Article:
Lightning can't hide from powerful European Satellite. Lightning comes and goes in brilliant and terrifying flashes. With satellites in orbit, all that crackling static in the world's skies is being brought into view.

The latest visualization of atmospheric electricity comes from Meteosat Third Generation, a European Satellite launched in December. Its cameras can track and record lightning strikes, even the smallest and fastest ones, day and night.

It is the first of six planned satellites expected to track weather around the world.

The European Space Agency released the first batch of imagery from the Meteosat orbiter this month, showing flickers of lightning over regions of Western Europe, Africa and South America.

The satellite's Lightning Imager has four cameras each with five lenses. The cameras can capture a single flash of lightning that lasts as little as 0.6 milliseconds, much faster than the blink of an eye.

The National Oceanographic and Atmospheric Administration in the United States has been tracking lightning in North and South America since 2017, using the Geostationary Lightning Mapper aboard the Geostationary Operational Environmental Satellites, known as GOES.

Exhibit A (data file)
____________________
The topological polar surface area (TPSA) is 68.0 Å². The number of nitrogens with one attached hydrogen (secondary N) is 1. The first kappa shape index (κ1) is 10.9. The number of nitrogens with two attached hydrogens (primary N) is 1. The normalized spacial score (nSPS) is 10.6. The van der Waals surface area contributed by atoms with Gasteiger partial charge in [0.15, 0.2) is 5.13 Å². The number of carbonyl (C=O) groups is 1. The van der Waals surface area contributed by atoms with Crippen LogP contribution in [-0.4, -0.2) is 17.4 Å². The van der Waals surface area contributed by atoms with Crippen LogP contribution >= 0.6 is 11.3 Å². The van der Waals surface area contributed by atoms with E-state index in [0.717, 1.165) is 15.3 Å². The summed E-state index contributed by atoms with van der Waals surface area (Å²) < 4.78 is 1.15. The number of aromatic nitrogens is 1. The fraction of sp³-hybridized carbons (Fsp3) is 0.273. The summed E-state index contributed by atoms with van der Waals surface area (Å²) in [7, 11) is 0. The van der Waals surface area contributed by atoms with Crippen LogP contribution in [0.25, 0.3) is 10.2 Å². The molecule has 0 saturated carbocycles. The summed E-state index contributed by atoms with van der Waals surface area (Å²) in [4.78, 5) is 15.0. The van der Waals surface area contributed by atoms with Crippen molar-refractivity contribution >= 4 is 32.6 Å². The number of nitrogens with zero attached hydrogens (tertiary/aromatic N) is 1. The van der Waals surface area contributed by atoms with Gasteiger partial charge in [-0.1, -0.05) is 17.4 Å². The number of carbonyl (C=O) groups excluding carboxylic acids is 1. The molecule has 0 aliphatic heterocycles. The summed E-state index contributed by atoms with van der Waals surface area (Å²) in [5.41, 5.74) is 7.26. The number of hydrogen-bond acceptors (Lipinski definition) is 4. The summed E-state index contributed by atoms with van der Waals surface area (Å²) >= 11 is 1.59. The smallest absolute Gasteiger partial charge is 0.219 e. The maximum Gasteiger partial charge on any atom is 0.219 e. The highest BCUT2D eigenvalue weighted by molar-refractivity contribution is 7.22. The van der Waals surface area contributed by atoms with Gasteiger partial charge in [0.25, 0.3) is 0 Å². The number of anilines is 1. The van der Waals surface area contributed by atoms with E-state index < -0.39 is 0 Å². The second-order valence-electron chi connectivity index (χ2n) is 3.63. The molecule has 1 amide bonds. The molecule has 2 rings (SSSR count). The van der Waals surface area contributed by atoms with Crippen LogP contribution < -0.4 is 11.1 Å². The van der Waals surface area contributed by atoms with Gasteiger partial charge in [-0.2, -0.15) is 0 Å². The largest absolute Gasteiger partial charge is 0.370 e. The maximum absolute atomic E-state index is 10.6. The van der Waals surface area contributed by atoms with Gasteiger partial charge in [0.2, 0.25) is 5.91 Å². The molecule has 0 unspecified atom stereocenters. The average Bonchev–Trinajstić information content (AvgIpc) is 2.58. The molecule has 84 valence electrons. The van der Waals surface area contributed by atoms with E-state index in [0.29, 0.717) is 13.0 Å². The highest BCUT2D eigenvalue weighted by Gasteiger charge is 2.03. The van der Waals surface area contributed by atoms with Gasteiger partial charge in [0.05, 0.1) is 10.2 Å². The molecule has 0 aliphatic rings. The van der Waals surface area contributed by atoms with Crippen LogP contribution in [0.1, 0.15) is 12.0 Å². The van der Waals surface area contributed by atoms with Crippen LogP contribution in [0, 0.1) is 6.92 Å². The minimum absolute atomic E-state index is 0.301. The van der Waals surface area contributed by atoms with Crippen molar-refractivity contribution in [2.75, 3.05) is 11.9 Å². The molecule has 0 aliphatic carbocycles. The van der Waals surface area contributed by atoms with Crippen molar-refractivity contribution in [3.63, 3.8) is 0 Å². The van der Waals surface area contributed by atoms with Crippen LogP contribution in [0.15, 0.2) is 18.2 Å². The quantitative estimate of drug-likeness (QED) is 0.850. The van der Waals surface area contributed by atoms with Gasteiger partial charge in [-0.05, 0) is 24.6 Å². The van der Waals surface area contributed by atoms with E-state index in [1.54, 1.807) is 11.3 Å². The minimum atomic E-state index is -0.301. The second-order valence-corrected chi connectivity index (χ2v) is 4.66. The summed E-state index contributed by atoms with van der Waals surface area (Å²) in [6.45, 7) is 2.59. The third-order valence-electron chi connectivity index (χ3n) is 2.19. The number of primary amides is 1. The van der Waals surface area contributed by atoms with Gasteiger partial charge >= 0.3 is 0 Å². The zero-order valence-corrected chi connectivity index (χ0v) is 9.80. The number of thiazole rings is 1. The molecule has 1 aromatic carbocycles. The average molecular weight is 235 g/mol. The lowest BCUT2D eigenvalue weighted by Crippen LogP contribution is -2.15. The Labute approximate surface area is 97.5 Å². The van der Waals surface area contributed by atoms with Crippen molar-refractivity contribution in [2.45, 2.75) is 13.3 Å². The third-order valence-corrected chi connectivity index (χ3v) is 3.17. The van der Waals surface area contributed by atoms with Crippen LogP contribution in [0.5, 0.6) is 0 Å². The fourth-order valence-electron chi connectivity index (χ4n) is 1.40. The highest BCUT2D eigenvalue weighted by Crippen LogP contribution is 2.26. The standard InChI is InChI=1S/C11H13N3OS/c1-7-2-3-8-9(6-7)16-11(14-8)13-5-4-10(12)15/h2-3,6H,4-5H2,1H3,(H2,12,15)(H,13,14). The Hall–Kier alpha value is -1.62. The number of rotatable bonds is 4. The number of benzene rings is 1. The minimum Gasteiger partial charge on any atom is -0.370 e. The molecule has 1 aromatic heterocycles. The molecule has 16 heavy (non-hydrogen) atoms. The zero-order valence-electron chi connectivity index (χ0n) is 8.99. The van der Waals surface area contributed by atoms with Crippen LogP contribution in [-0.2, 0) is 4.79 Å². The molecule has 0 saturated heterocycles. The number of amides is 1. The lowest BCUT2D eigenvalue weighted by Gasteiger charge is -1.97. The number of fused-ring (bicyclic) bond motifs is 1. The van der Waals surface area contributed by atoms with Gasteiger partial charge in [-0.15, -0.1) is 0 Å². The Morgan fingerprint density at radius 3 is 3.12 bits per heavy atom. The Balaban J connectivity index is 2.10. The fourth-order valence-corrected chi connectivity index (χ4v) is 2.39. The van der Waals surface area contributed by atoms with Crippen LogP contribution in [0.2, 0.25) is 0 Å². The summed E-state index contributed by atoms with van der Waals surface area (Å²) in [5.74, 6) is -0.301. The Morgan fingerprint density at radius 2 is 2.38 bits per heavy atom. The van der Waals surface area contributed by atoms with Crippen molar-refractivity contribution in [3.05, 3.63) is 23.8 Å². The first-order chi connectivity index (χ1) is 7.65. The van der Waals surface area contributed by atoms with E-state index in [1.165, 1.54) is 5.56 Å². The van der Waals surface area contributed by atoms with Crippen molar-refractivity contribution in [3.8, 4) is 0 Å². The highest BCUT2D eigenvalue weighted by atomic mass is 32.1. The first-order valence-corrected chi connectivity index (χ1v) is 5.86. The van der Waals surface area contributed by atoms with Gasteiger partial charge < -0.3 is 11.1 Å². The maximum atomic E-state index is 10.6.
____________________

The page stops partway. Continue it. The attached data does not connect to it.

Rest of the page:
The European system expands lightning detection to regions of Europe, Africa and the Middle East [ with overlapping coverage in parts of South America], and provides significant technological improvements that will yield a bounty of data for the world's weather forecasters.

'' First, we have better resolution, '' said Guia Pastorini, a project engineering manager at Leonardo S.p.A, the aerospace company that developed the imager on Meteosat.

'' We are able to detect even a single lightning bolt, while GOES can detect only a group of events. And in terms of energy, we can detect weaker lightning strikes.''

'' It's quite simple to identify lightning at night in the desert,'' Ms. Pastorini said. '' But if you look at lightning reflecting over the ocean or just during the daytime, it's much more difficult.''

The data from the imager will be useful in weather prediction, said Carlo Simoncelli, a program manager at Leonardo.

For instance, lightning is associated with tornadoes, and there is a large increase in lightning about a half-hour before a tornado. [ Nicholas Bakalar ]


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